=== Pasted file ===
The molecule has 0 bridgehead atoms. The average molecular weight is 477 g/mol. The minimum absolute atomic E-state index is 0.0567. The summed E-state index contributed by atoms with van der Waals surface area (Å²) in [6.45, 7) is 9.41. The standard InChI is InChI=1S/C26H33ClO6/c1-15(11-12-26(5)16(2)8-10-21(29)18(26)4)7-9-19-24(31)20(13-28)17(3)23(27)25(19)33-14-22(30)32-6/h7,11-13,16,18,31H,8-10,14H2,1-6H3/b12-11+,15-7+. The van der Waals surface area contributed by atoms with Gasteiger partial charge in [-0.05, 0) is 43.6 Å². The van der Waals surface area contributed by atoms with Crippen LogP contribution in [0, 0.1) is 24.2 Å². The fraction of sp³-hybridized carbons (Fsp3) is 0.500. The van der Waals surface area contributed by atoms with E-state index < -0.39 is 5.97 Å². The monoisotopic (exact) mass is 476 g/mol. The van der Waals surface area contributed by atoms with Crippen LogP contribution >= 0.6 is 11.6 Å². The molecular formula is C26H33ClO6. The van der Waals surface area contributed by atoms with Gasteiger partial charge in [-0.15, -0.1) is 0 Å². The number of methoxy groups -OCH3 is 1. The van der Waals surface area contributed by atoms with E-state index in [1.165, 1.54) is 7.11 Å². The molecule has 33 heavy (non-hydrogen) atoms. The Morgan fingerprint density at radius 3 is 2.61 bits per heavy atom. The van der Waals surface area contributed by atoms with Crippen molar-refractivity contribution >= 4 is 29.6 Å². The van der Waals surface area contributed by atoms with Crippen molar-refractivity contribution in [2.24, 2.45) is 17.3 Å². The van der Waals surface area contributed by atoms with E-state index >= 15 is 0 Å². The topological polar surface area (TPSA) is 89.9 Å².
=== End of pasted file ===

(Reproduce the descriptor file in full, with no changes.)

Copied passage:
The molecule has 0 bridgehead atoms. The average molecular weight is 477 g/mol. The minimum absolute atomic E-state index is 0.0567. The summed E-state index contributed by atoms with van der Waals surface area (Å²) in [6.45, 7) is 9.41. The standard InChI is InChI=1S/C26H33ClO6/c1-15(11-12-26(5)16(2)8-10-21(29)18(26)4)7-9-19-24(31)20(13-28)17(3)23(27)25(19)33-14-22(30)32-6/h7,11-13,16,18,31H,8-10,14H2,1-6H3/b12-11+,15-7+. The van der Waals surface area contributed by atoms with Gasteiger partial charge in [-0.05, 0) is 43.6 Å². The van der Waals surface area contributed by atoms with Crippen LogP contribution in [0, 0.1) is 24.2 Å². The fraction of sp³-hybridized carbons (Fsp3) is 0.500. The van der Waals surface area contributed by atoms with E-state index < -0.39 is 5.97 Å². The monoisotopic (exact) mass is 476 g/mol. The van der Waals surface area contributed by atoms with Crippen LogP contribution >= 0.6 is 11.6 Å². The molecular formula is C26H33ClO6. The van der Waals surface area contributed by atoms with Gasteiger partial charge in [-0.15, -0.1) is 0 Å². The number of methoxy groups -OCH3 is 1. The van der Waals surface area contributed by atoms with E-state index in [1.165, 1.54) is 7.11 Å². The molecule has 33 heavy (non-hydrogen) atoms. The Morgan fingerprint density at radius 3 is 2.61 bits per heavy atom. The van der Waals surface area contributed by atoms with Crippen molar-refractivity contribution >= 4 is 29.6 Å². The van der Waals surface area contributed by atoms with Crippen molar-refractivity contribution in [2.24, 2.45) is 17.3 Å². The van der Waals surface area contributed by atoms with E-state index >= 15 is 0 Å². The topological polar surface area (TPSA) is 89.9 Å².